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Better Living With Cocktails Made With Chemistry Tricks

on 17/05/13 at 9:07 am

Booze News

SNN0815DRIN---620_1597829aWhen chef Michael White opens The Butterfly in New York in mid-June, the cocktail bar will pay homage to White’s native Wisconsin with a brandy old-fashioned, a favorite libation in the Badger State.

Instead of muddling an orange with bitters, sugar and a cherry, however, Eben Freeman, head of bar operations for White’s Altamarea Group (0543946D), will put all of the ingredients into a chamber vacuum sealer, a cumbersome device that recalls the hyperbaric chamber used to explode a man’s head in the 1989 James Bond film “Licence to Kill.”

Fortunately, Freeman avails himself of the chamber’s high-pressure environment for peaceful purposes: to draw out all of the delicious oils from the fruit, Bloomberg Pursuits will report in its Summer 2013 issue.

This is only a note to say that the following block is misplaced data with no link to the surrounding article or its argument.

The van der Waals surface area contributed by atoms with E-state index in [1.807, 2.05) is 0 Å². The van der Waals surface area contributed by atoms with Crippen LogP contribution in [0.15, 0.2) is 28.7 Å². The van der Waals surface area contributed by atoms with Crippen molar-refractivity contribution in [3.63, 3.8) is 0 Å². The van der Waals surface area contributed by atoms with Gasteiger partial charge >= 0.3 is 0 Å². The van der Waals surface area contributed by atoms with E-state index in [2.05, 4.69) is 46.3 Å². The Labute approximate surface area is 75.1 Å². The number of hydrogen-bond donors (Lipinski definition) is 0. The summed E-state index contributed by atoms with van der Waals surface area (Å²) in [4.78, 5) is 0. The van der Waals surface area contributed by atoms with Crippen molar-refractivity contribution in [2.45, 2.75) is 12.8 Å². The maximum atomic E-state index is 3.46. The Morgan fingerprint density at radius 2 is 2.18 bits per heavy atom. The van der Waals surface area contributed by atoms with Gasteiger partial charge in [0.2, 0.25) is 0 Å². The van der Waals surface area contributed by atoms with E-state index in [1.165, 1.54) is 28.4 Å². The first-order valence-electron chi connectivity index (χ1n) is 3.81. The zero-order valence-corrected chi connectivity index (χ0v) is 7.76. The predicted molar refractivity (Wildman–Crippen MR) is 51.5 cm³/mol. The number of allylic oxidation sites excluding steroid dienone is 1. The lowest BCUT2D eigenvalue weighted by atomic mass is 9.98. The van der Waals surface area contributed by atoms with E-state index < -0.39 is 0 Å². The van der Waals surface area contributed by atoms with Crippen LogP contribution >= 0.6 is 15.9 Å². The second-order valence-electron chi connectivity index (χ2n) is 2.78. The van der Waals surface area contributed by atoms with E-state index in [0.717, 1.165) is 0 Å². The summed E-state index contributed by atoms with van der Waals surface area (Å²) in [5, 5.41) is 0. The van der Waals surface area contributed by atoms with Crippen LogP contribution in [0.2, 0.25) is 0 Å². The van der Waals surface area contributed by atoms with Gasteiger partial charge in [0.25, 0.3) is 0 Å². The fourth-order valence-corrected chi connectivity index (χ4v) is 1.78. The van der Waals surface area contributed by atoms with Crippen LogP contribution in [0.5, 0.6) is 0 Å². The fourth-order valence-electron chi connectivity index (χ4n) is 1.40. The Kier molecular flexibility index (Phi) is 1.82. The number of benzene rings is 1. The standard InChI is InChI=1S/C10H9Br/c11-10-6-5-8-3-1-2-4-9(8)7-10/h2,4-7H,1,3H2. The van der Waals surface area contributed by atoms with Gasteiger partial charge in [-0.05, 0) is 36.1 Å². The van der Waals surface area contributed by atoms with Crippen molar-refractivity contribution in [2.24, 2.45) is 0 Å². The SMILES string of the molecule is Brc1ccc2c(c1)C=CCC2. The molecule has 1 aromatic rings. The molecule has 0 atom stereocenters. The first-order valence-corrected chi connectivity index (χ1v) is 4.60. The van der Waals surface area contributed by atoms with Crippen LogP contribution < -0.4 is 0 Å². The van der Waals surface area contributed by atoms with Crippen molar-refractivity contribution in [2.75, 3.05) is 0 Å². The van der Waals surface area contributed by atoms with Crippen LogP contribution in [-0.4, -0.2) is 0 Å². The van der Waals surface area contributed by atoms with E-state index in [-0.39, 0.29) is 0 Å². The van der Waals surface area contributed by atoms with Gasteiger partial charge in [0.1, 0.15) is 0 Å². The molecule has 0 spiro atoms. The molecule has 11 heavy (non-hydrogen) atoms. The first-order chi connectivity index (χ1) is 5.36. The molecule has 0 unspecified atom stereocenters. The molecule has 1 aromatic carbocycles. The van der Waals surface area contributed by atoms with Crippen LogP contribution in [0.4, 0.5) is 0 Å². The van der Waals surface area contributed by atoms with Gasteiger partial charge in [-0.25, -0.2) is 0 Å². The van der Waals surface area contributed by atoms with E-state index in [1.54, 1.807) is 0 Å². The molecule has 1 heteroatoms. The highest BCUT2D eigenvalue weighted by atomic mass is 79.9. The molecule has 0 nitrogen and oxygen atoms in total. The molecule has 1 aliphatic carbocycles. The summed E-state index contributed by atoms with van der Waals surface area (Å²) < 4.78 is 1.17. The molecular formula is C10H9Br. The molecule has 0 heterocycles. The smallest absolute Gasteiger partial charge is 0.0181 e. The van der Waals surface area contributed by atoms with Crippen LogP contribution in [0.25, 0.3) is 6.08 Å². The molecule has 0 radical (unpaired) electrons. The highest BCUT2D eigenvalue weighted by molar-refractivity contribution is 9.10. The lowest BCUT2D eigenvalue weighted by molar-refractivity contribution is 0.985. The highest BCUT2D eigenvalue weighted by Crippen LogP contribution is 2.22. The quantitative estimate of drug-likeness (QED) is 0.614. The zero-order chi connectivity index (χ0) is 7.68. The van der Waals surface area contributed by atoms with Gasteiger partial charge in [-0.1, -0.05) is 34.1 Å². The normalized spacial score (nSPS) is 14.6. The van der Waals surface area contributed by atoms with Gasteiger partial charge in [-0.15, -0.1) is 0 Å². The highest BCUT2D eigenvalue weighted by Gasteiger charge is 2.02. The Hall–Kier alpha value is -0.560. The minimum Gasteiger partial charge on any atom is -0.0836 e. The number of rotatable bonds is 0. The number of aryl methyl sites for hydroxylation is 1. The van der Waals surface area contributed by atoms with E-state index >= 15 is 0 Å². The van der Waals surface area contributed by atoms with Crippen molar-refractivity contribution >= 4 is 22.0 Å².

“You won’t necessarily know it was done that way,” he says.

The results speak for themselves: This is the best, cleanest-tasting brandy old-fashioned you’ll get, anywhere. Freeman’s approach is part of a larger technological revolution that’s changing the way we drink at ambitious cocktail bars across America (and, in one especially memorable instance, Barcelona).

Don’t call it molecular mixology, because this is less about spheres, foams and gels than it is about bartenders using expensive laboratory equipment with multisyllabic names to make the drinks we already drink far better.

Cutting-Edge Alcohol

And while bartenders have always availed themselves of the latest gadgets and gizmos, the modern era of cutting-edge alcohol is best traced back to El Bulli, the late, great Spanish temple of culinary avant-gardism, where guests would kick off their meals with frozen margaritas made with liquid nitrogen.